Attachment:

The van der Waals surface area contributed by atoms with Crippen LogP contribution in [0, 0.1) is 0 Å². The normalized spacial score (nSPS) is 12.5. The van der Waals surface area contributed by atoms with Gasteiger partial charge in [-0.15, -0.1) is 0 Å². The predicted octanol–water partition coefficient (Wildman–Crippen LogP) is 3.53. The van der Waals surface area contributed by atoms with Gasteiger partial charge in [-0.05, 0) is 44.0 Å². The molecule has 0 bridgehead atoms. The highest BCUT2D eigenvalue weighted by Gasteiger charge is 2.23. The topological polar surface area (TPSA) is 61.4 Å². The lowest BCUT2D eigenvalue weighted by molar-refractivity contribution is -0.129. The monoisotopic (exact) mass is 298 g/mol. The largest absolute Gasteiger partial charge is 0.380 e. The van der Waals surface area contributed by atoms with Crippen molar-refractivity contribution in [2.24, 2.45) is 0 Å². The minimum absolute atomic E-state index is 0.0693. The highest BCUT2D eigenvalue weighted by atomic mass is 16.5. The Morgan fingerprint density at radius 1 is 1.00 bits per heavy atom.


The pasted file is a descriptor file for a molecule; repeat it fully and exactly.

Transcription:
The van der Waals surface area contributed by atoms with Crippen LogP contribution in [0, 0.1) is 0 Å². The normalized spacial score (nSPS) is 12.5. The van der Waals surface area contributed by atoms with Gasteiger partial charge in [-0.15, -0.1) is 0 Å². The predicted octanol–water partition coefficient (Wildman–Crippen LogP) is 3.53. The van der Waals surface area contributed by atoms with Gasteiger partial charge in [-0.05, 0) is 44.0 Å². The molecule has 0 bridgehead atoms. The highest BCUT2D eigenvalue weighted by Gasteiger charge is 2.23. The topological polar surface area (TPSA) is 61.4 Å². The lowest BCUT2D eigenvalue weighted by molar-refractivity contribution is -0.129. The monoisotopic (exact) mass is 298 g/mol. The largest absolute Gasteiger partial charge is 0.380 e. The van der Waals surface area contributed by atoms with Crippen molar-refractivity contribution in [2.24, 2.45) is 0 Å². The minimum absolute atomic E-state index is 0.0693. The highest BCUT2D eigenvalue weighted by atomic mass is 16.5. The Morgan fingerprint density at radius 1 is 1.00 bits per heavy atom.